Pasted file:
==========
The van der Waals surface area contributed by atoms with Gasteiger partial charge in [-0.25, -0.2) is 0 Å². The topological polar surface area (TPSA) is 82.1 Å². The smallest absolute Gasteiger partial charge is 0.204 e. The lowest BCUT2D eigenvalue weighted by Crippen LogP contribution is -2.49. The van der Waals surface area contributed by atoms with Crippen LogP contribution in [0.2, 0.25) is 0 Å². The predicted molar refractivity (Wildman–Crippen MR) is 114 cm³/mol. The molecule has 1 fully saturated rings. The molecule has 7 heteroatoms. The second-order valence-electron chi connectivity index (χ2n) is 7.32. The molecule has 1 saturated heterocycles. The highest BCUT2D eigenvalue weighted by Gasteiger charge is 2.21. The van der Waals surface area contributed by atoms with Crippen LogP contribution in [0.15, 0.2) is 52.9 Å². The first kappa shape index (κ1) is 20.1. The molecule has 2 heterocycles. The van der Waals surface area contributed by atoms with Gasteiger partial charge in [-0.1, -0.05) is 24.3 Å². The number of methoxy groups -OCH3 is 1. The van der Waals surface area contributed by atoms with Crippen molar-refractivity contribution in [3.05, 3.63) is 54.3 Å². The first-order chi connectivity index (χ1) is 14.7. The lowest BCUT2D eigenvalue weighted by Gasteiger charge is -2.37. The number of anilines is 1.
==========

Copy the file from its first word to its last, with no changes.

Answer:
The van der Waals surface area contributed by atoms with Gasteiger partial charge in [-0.25, -0.2) is 0 Å². The topological polar surface area (TPSA) is 82.1 Å². The smallest absolute Gasteiger partial charge is 0.204 e. The lowest BCUT2D eigenvalue weighted by Crippen LogP contribution is -2.49. The van der Waals surface area contributed by atoms with Crippen LogP contribution in [0.2, 0.25) is 0 Å². The predicted molar refractivity (Wildman–Crippen MR) is 114 cm³/mol. The molecule has 1 fully saturated rings. The molecule has 7 heteroatoms. The second-order valence-electron chi connectivity index (χ2n) is 7.32. The molecule has 1 saturated heterocycles. The highest BCUT2D eigenvalue weighted by Gasteiger charge is 2.21. The van der Waals surface area contributed by atoms with Crippen LogP contribution in [0.15, 0.2) is 52.9 Å². The first kappa shape index (κ1) is 20.1. The molecule has 2 heterocycles. The van der Waals surface area contributed by atoms with Gasteiger partial charge in [-0.1, -0.05) is 24.3 Å². The number of methoxy groups -OCH3 is 1. The van der Waals surface area contributed by atoms with Crippen molar-refractivity contribution in [3.05, 3.63) is 54.3 Å². The first-order chi connectivity index (χ1) is 14.7. The lowest BCUT2D eigenvalue weighted by Gasteiger charge is -2.37. The number of anilines is 1.